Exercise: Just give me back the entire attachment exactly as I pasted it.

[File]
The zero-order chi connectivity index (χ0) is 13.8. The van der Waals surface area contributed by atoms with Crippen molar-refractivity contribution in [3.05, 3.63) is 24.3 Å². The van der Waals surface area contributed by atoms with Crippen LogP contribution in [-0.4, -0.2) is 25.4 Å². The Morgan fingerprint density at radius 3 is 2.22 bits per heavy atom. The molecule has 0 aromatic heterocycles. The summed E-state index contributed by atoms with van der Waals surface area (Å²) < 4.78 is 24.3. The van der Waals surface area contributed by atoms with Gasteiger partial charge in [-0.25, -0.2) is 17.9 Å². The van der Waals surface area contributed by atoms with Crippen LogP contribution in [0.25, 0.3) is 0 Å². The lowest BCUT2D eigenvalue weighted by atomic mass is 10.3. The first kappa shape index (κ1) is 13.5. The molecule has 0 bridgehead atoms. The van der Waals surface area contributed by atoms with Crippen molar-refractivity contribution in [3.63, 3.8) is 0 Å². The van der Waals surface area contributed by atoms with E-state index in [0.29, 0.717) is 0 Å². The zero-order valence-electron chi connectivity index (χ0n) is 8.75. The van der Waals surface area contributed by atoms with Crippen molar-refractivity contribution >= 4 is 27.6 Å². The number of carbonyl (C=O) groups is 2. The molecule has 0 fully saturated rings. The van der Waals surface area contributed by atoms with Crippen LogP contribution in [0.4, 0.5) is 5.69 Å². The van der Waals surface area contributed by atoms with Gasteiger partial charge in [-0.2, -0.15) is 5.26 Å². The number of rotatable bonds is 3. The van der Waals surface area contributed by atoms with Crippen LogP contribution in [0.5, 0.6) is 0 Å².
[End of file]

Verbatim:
The zero-order chi connectivity index (χ0) is 13.8. The van der Waals surface area contributed by atoms with Crippen molar-refractivity contribution in [3.05, 3.63) is 24.3 Å². The van der Waals surface area contributed by atoms with Crippen LogP contribution in [-0.4, -0.2) is 25.4 Å². The Morgan fingerprint density at radius 3 is 2.22 bits per heavy atom. The molecule has 0 aromatic heterocycles. The summed E-state index contributed by atoms with van der Waals surface area (Å²) < 4.78 is 24.3. The van der Waals surface area contributed by atoms with Gasteiger partial charge in [-0.25, -0.2) is 17.9 Å². The van der Waals surface area contributed by atoms with Crippen LogP contribution in [0.25, 0.3) is 0 Å². The lowest BCUT2D eigenvalue weighted by atomic mass is 10.3. The first kappa shape index (κ1) is 13.5. The molecule has 0 bridgehead atoms. The van der Waals surface area contributed by atoms with Crippen molar-refractivity contribution in [3.63, 3.8) is 0 Å². The van der Waals surface area contributed by atoms with E-state index in [0.29, 0.717) is 0 Å². The zero-order valence-electron chi connectivity index (χ0n) is 8.75. The van der Waals surface area contributed by atoms with Crippen molar-refractivity contribution >= 4 is 27.6 Å². The number of carbonyl (C=O) groups is 2. The molecule has 0 fully saturated rings. The van der Waals surface area contributed by atoms with Crippen LogP contribution in [0.4, 0.5) is 5.69 Å². The van der Waals surface area contributed by atoms with Gasteiger partial charge in [-0.2, -0.15) is 5.26 Å². The number of rotatable bonds is 3. The van der Waals surface area contributed by atoms with Crippen LogP contribution in [0.5, 0.6) is 0 Å².